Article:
We were impressed with the argument in the October Minutes that: “Delaying policy adjustments would also help keep public attention focused for a longer period on the Bank’s determination to achieve the goal of ‘inflation. This is a reasonable view in an environment where inflation is gradually declining while remaining above target, but not when inflation, as we saw in the last report, is soaring.
The wording of the minutes placed more emphasis on the global economy than we have seen in the past. The concluding paragraph states that: “The Board will continue to monitor the global economy, household spending and wage and price setting behavior.”
Recall that the meeting took place at a time of enormous volatility in the financial markets associated with reactions to the British mini-budget. These concerns have largely subsided. Recent GDP data out of China also beat market expectations. While there are undoubtedly justifiable global concerns, the immediate issues that were likely to have framed the Council in October have subsided.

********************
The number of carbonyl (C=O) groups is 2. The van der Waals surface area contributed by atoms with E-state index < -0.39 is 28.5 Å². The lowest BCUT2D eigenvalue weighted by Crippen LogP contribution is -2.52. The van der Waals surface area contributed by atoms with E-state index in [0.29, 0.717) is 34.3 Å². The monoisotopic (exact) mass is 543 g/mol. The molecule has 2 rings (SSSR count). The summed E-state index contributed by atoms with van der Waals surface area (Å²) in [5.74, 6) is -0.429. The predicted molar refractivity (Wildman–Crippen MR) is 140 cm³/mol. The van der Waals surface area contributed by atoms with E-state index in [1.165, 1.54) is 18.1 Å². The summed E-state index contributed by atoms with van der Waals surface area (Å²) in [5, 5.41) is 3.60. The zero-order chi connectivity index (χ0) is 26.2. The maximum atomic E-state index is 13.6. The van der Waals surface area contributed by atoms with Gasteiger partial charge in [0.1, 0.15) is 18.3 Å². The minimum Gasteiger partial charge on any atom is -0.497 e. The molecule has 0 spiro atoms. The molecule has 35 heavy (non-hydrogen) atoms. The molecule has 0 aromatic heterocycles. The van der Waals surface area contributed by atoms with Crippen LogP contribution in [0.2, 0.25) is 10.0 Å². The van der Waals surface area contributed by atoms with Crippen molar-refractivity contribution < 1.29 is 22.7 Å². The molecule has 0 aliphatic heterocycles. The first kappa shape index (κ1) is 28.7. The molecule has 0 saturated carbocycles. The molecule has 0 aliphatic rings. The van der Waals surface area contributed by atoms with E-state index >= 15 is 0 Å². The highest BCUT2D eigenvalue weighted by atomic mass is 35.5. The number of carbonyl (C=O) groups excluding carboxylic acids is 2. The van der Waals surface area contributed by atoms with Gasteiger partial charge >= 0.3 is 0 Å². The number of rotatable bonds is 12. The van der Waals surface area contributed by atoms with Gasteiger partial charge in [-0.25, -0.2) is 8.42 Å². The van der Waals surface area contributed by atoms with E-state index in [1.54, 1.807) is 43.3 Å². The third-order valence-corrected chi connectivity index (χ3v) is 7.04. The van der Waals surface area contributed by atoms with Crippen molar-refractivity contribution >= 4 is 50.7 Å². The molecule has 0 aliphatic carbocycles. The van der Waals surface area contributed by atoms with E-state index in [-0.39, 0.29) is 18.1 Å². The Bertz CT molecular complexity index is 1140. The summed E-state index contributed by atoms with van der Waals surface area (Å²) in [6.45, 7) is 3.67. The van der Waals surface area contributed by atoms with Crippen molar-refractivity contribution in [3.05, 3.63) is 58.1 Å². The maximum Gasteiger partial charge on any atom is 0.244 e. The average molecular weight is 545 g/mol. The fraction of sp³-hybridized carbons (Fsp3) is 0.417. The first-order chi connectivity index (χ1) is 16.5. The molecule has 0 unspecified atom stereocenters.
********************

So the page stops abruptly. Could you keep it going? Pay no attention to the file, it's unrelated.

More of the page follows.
We are obviously very concerned about the possible impact of these policies on Australians. Undoubtedly, the Reserve Bank shares these views.
But globally, central banks have correctly signaled the dire need to get inflationary pressures under control – a delay in achieving this will only lead to unnecessary additional pain later – as Australia has experienced. during the deep recession of the early 1990s after its failure to solve the inflation problem in the 1980s.
The inflation report made it clear that Australia is no different from other countries. Inflation in Australia is expected to overtake US inflation by the end of the year.
The RBA faces the same inflation challenges as other central banks.
A decision to accelerate the rate hike cycle in November is the appropriate action.
In fact, the inflation report pointed out that Australia is completely different from other countries. Here, inflation is entirely in goods driven by energy and imports. In other DMs, all services depend on wages.
This is a major oversight by Bill Evans. Supply-side inflation is best tackled through fiscal measures.
That said, if your tax authorities are idiots, then the central bank can be run dry…